Substance of the reply given (in 1805) to a Baptist church in Edinburgh, who, being destitute of a pastor, had communicated at the Lord’s table without the assistance of a minister, and requested the author’s opinion of the validity of their practice.]
I told them that probably there were few of my brethren who might be of my mind; but I had long been of opinion that there was no scriptural authority for confining the administration of the Lord’s supper to a minister. I had no doubt but that the primitive pastors did preside at the Lord’s table, as well as in the reception and exclusion of members, and in short in all the proceedings of the church; and that, where there was a pastor, it was proper that he should continue to do so. But that when a pastor died, or was removed, the church was not obliged to desist from commemorating the Lord’s death, any more than from receiving or excluding members; and that it was as lawful for them to appoint a deacon, or any senior member, to preside in the one case as in the other.
Neither did I recollect that any minister is said to have administered the Lord’s supper, unless we consider our Saviour as sustaining that character at the time of its institution; and this silence of the Scriptures concerning the administration appeared to me to prove that it was a matter of indifference. Finally, I told them that it was not the practice of our English churches; that they, many of them, would send for the pastors of other churches to perform this office; and that I for one had often complied with such requests. I could wish however it were otherwise, and that every church, when destitute of a pastor, would attend to the Lord’s supper among themselves.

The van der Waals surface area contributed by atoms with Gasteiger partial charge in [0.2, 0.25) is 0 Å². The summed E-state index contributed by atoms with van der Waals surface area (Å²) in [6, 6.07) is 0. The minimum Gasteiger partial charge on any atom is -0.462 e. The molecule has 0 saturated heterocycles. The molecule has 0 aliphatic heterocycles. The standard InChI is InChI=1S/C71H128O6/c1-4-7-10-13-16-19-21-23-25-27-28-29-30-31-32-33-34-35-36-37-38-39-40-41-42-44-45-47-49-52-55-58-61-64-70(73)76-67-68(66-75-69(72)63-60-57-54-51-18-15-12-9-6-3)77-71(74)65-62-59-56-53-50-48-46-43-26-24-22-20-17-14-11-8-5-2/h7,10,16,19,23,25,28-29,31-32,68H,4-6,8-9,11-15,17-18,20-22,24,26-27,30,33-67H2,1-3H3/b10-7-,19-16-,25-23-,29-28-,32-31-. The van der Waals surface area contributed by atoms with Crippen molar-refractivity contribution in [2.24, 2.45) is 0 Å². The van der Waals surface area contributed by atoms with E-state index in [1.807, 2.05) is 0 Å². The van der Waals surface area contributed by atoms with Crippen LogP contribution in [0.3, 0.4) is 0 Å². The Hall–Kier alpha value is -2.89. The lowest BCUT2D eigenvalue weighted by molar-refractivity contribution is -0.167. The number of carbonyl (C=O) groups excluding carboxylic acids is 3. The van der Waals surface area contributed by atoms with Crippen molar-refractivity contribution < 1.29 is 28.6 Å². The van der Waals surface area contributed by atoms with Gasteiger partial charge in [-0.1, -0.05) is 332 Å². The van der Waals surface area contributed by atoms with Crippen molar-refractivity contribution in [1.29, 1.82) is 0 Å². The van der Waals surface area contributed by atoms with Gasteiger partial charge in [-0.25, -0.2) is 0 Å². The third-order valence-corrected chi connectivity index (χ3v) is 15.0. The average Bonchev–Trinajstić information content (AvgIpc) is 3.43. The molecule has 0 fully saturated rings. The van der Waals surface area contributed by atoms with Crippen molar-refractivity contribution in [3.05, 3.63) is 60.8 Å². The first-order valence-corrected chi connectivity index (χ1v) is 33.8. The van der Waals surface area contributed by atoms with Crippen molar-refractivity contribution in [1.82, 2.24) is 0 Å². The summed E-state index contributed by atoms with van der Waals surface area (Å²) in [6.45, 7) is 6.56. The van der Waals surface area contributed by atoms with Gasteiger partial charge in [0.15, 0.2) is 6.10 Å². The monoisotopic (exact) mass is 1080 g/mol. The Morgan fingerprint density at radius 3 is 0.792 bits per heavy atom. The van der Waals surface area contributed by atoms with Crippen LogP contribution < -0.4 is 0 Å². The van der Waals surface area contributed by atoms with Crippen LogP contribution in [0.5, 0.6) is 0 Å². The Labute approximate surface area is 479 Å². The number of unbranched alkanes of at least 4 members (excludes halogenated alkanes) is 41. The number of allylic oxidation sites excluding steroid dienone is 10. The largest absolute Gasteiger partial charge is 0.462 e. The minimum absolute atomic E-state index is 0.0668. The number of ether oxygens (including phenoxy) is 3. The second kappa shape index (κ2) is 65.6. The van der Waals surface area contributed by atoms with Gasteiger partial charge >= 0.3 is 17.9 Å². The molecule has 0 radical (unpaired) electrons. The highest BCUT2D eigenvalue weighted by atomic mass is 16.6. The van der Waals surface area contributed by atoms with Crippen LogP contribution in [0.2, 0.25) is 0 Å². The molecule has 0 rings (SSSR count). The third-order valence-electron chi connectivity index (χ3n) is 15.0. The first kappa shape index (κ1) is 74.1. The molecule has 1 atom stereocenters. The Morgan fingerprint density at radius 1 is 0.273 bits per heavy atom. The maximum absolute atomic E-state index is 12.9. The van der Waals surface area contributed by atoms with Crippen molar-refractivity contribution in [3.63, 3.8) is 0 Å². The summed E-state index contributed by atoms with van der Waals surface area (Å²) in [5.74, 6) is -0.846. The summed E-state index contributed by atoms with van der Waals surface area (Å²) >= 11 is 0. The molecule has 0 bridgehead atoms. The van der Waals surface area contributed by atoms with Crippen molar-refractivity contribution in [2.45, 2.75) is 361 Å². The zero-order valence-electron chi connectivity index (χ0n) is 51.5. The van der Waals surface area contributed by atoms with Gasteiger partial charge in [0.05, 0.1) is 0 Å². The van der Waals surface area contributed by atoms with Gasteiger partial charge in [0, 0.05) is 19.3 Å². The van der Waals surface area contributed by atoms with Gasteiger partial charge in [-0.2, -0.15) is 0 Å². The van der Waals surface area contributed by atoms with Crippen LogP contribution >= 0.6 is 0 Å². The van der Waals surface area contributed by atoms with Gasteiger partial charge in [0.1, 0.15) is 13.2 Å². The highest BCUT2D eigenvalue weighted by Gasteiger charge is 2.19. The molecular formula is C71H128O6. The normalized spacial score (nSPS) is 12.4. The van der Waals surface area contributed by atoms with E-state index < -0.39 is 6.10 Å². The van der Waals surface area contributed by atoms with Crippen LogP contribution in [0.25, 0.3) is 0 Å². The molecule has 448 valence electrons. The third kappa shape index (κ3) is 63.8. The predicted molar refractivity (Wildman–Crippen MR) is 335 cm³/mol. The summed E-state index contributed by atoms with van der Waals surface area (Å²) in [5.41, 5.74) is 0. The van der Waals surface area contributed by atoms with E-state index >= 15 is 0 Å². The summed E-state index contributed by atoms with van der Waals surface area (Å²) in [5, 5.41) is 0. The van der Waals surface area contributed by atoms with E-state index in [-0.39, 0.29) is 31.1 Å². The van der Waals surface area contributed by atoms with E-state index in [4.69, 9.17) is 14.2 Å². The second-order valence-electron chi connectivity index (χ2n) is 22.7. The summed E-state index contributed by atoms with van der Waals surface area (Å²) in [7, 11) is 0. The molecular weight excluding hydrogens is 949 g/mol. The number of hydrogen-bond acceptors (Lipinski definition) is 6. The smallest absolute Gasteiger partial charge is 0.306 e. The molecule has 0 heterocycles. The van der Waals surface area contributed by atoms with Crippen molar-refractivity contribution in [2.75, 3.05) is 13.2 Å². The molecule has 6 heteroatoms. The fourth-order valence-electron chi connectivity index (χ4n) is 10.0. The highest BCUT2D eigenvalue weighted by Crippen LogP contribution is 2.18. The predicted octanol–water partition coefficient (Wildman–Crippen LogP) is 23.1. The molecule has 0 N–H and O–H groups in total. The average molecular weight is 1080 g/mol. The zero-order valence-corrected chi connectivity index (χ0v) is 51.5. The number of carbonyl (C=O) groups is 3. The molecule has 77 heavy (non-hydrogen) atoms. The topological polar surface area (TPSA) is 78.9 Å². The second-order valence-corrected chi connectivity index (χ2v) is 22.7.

It is the practice of this and all the Baptist churches in Scotland to commemorate the Lord’s death every Lord’s day. I do not think this to be binding, but am persuaded there can be nothing wrong in it, and that probably it was the practice of the primitive churches.
Fuller, A. G. (1988). The Complete Works of Andrew Fuller: Expositions—Miscellaneous. (J. Belcher, Ed.) (Vol. 3, p. 496). Harrisonburg, VA: Sprinkle Publications.